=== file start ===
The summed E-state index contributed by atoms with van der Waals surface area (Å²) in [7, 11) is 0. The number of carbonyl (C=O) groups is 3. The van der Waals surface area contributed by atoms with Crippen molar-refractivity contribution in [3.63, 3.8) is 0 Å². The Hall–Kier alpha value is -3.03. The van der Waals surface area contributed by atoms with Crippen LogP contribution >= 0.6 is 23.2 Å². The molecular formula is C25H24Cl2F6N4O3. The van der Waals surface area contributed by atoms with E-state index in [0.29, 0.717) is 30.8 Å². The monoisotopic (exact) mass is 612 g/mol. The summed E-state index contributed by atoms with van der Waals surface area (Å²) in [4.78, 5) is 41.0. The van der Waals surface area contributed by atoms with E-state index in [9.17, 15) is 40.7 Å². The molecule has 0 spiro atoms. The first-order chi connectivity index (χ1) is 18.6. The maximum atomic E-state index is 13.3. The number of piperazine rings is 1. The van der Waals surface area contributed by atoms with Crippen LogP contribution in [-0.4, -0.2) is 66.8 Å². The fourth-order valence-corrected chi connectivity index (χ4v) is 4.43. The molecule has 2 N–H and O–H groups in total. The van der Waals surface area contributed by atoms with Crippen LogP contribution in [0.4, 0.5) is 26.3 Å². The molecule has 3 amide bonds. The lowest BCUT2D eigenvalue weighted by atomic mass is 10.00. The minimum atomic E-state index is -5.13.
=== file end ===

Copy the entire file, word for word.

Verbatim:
The summed E-state index contributed by atoms with van der Waals surface area (Å²) in [7, 11) is 0. The number of carbonyl (C=O) groups is 3. The van der Waals surface area contributed by atoms with Crippen molar-refractivity contribution in [3.63, 3.8) is 0 Å². The Hall–Kier alpha value is -3.03. The van der Waals surface area contributed by atoms with Crippen LogP contribution >= 0.6 is 23.2 Å². The molecular formula is C25H24Cl2F6N4O3. The van der Waals surface area contributed by atoms with E-state index in [0.29, 0.717) is 30.8 Å². The monoisotopic (exact) mass is 612 g/mol. The summed E-state index contributed by atoms with van der Waals surface area (Å²) in [4.78, 5) is 41.0. The van der Waals surface area contributed by atoms with E-state index in [9.17, 15) is 40.7 Å². The molecule has 0 spiro atoms. The first-order chi connectivity index (χ1) is 18.6. The maximum atomic E-state index is 13.3. The number of piperazine rings is 1. The van der Waals surface area contributed by atoms with Crippen LogP contribution in [-0.4, -0.2) is 66.8 Å². The fourth-order valence-corrected chi connectivity index (χ4v) is 4.43. The molecule has 2 N–H and O–H groups in total. The van der Waals surface area contributed by atoms with Crippen LogP contribution in [0.4, 0.5) is 26.3 Å². The molecule has 3 amide bonds. The lowest BCUT2D eigenvalue weighted by atomic mass is 10.00. The minimum atomic E-state index is -5.13.